Via MBK from The Times:
According to calculations by David Hollingworth of the broker L&C Mortgages, buying a house with £12,000 income and £6,000 interest each year through a limited company would earn a higher-rate taxpayer an additional £2,400 profit, even taking into account corporation tax.
That's not comparing like with like.
If our higher rate taxpayer collects the rent and pays the interest, he pays 40% on the income (£4,800) and will (once the changes have been phased in) get 20% relief for the mortgage interest (£1,200), total tax bill £3,600.
If the same home were owned by a company, it pays flat 20% corporation tax on net profit £6,000 = £1,200.
So far, that looks like a £2,400 tax saving. But it isn't the full picture, money rolled up in a company is no good to the landlord/shareholder. If he takes the after tax profits as a dividend, he is liable to 32.5% on the dividend (assuming his £5,000 dividend nil rate band is already used up) = another £1,560 income tax, to the total tax bill is £2,760.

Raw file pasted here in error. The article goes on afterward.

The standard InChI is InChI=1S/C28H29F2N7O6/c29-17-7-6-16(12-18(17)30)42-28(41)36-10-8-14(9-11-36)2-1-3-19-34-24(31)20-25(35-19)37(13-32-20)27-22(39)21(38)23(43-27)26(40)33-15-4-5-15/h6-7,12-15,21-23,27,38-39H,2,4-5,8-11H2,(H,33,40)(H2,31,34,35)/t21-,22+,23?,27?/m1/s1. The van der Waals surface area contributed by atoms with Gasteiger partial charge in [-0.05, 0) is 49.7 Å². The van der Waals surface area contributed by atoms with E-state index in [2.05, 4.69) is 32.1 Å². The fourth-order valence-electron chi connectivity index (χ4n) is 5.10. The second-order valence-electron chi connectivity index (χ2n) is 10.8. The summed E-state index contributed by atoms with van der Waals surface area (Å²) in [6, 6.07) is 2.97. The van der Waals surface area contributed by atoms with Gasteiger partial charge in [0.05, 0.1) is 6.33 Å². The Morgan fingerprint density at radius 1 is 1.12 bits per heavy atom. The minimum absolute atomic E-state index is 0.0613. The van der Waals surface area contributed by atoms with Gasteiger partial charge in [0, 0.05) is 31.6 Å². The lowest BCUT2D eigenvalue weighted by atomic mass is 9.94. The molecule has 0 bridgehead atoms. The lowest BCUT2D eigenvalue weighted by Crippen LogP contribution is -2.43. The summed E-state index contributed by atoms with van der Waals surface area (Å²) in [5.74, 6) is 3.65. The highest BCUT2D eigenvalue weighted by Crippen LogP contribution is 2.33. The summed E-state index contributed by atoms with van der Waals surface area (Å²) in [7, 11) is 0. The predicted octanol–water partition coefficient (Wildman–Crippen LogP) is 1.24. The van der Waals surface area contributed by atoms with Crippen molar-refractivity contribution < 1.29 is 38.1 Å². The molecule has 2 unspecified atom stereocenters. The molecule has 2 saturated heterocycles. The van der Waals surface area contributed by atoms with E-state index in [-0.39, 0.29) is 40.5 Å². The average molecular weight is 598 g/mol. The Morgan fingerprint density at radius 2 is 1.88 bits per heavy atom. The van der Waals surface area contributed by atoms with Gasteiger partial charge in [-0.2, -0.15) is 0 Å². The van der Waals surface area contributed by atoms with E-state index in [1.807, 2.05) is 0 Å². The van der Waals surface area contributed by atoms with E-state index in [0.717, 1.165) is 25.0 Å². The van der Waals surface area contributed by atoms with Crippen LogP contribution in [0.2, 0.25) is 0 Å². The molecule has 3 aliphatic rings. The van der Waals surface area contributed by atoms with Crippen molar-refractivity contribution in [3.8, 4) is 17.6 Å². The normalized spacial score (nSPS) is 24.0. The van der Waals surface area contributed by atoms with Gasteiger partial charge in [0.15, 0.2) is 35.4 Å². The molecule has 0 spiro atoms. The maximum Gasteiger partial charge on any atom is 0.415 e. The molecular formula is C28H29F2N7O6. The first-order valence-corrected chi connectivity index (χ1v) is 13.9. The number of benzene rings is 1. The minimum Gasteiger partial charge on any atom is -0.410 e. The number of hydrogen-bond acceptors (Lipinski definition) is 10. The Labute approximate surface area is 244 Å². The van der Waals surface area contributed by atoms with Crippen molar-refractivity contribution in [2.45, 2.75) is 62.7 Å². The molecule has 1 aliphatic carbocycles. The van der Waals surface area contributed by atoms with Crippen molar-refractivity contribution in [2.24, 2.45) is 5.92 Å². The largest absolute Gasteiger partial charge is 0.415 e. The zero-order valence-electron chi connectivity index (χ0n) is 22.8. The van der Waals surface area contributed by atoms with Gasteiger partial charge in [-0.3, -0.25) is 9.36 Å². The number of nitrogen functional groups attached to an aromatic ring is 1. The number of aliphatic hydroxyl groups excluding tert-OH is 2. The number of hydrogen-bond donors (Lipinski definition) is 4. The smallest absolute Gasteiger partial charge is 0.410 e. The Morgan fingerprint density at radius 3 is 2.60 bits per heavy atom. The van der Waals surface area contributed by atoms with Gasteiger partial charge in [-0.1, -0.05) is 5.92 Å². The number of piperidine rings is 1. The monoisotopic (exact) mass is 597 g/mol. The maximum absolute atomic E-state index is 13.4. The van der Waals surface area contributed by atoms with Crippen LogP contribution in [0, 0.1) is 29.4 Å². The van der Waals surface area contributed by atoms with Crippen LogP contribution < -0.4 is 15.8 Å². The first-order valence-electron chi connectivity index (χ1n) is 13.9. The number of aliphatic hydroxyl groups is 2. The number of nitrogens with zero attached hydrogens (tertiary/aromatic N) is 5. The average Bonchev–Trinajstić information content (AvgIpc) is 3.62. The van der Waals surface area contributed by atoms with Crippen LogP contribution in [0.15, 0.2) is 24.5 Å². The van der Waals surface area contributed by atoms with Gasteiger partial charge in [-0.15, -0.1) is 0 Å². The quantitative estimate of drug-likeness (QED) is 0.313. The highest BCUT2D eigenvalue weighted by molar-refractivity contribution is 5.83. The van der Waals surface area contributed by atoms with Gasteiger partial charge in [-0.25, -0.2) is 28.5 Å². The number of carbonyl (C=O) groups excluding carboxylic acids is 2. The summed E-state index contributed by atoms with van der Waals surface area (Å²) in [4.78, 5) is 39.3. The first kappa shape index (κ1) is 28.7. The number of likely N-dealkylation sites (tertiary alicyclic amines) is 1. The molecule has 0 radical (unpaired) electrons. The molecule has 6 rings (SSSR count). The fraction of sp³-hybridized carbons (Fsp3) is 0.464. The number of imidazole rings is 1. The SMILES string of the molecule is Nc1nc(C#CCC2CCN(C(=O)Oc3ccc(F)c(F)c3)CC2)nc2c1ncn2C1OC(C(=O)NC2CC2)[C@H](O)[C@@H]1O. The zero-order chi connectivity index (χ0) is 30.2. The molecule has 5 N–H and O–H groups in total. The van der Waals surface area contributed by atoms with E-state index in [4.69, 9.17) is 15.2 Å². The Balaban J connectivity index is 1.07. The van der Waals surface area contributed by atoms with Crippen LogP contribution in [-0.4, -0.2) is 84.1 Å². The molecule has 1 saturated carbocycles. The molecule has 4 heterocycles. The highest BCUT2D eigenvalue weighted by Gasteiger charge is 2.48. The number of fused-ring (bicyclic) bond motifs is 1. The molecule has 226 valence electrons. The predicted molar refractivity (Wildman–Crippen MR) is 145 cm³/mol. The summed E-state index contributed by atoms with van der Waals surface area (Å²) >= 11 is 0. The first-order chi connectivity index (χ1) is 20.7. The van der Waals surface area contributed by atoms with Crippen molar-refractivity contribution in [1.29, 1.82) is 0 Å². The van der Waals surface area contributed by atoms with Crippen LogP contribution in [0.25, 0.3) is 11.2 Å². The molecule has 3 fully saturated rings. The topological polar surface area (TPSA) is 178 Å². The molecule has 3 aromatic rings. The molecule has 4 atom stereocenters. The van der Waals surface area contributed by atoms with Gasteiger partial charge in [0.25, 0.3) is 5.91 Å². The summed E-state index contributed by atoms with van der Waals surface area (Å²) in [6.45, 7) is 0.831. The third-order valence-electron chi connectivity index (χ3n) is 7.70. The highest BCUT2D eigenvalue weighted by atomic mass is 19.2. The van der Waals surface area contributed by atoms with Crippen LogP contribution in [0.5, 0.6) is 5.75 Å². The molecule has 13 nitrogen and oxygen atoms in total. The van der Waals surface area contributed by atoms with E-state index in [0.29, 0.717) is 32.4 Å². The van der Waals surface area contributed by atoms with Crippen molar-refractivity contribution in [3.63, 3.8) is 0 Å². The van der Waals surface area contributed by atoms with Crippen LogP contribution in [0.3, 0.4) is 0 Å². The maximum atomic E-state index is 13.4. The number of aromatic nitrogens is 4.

That's still a saving, but only of £840 a year, and accountants will charge you more than that for running the company and submitting all the required returns.
I love the whining in the comments about it not being fair that landlords don't get full relief for the interest. The UK tax system has always treated interest differently to real business costs and there never was a blanket presumption that it is allowable against tax, it is only allowable where the statute expressly says so.